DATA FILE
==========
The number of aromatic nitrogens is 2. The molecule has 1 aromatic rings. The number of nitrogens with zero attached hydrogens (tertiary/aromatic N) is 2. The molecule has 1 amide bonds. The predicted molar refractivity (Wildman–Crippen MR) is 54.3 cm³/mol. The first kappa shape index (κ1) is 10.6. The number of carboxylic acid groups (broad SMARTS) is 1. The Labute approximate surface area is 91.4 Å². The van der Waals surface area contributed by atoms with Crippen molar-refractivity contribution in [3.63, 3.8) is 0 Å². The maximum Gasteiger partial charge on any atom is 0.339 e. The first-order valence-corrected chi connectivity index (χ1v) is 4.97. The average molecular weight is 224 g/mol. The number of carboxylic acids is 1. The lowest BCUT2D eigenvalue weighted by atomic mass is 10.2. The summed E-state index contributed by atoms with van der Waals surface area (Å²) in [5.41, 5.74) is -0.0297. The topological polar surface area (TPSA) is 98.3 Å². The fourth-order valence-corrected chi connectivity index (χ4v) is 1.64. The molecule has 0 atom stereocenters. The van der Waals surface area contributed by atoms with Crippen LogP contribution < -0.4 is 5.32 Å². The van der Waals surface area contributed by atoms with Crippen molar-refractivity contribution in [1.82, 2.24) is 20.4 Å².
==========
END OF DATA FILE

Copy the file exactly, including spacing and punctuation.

The number of aromatic nitrogens is 2. The molecule has 1 aromatic rings. The number of nitrogens with zero attached hydrogens (tertiary/aromatic N) is 2. The molecule has 1 amide bonds. The predicted molar refractivity (Wildman–Crippen MR) is 54.3 cm³/mol. The first kappa shape index (κ1) is 10.6. The number of carboxylic acid groups (broad SMARTS) is 1. The Labute approximate surface area is 91.4 Å². The van der Waals surface area contributed by atoms with Crippen molar-refractivity contribution in [3.63, 3.8) is 0 Å². The maximum Gasteiger partial charge on any atom is 0.339 e. The first-order valence-corrected chi connectivity index (χ1v) is 4.97. The average molecular weight is 224 g/mol. The number of carboxylic acids is 1. The lowest BCUT2D eigenvalue weighted by atomic mass is 10.2. The summed E-state index contributed by atoms with van der Waals surface area (Å²) in [5.41, 5.74) is -0.0297. The topological polar surface area (TPSA) is 98.3 Å². The fourth-order valence-corrected chi connectivity index (χ4v) is 1.64. The molecule has 0 atom stereocenters. The van der Waals surface area contributed by atoms with Crippen LogP contribution < -0.4 is 5.32 Å². The van der Waals surface area contributed by atoms with Crippen molar-refractivity contribution in [1.82, 2.24) is 20.4 Å².